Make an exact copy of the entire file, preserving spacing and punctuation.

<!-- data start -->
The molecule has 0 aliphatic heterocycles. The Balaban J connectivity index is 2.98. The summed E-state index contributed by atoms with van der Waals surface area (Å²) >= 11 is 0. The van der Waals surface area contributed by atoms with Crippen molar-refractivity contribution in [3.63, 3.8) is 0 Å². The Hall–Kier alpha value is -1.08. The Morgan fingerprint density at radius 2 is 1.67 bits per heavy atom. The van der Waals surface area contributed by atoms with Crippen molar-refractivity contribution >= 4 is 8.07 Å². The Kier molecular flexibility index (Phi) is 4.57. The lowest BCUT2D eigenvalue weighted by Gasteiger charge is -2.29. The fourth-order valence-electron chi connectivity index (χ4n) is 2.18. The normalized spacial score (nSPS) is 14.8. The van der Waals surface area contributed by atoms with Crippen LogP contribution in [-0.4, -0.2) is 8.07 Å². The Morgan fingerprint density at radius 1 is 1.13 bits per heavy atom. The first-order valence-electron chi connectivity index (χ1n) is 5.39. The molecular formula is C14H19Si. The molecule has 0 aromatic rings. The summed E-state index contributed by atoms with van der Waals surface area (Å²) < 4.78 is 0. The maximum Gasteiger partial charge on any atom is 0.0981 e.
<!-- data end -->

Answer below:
The molecule has 0 aliphatic heterocycles. The Balaban J connectivity index is 2.98. The summed E-state index contributed by atoms with van der Waals surface area (Å²) >= 11 is 0. The van der Waals surface area contributed by atoms with Crippen molar-refractivity contribution in [3.63, 3.8) is 0 Å². The Hall–Kier alpha value is -1.08. The Morgan fingerprint density at radius 2 is 1.67 bits per heavy atom. The van der Waals surface area contributed by atoms with Crippen molar-refractivity contribution >= 4 is 8.07 Å². The Kier molecular flexibility index (Phi) is 4.57. The lowest BCUT2D eigenvalue weighted by Gasteiger charge is -2.29. The fourth-order valence-electron chi connectivity index (χ4n) is 2.18. The normalized spacial score (nSPS) is 14.8. The van der Waals surface area contributed by atoms with Crippen LogP contribution in [-0.4, -0.2) is 8.07 Å². The Morgan fingerprint density at radius 1 is 1.13 bits per heavy atom. The first-order valence-electron chi connectivity index (χ1n) is 5.39. The molecular formula is C14H19Si. The molecule has 0 aromatic rings. The summed E-state index contributed by atoms with van der Waals surface area (Å²) < 4.78 is 0. The maximum Gasteiger partial charge on any atom is 0.0981 e.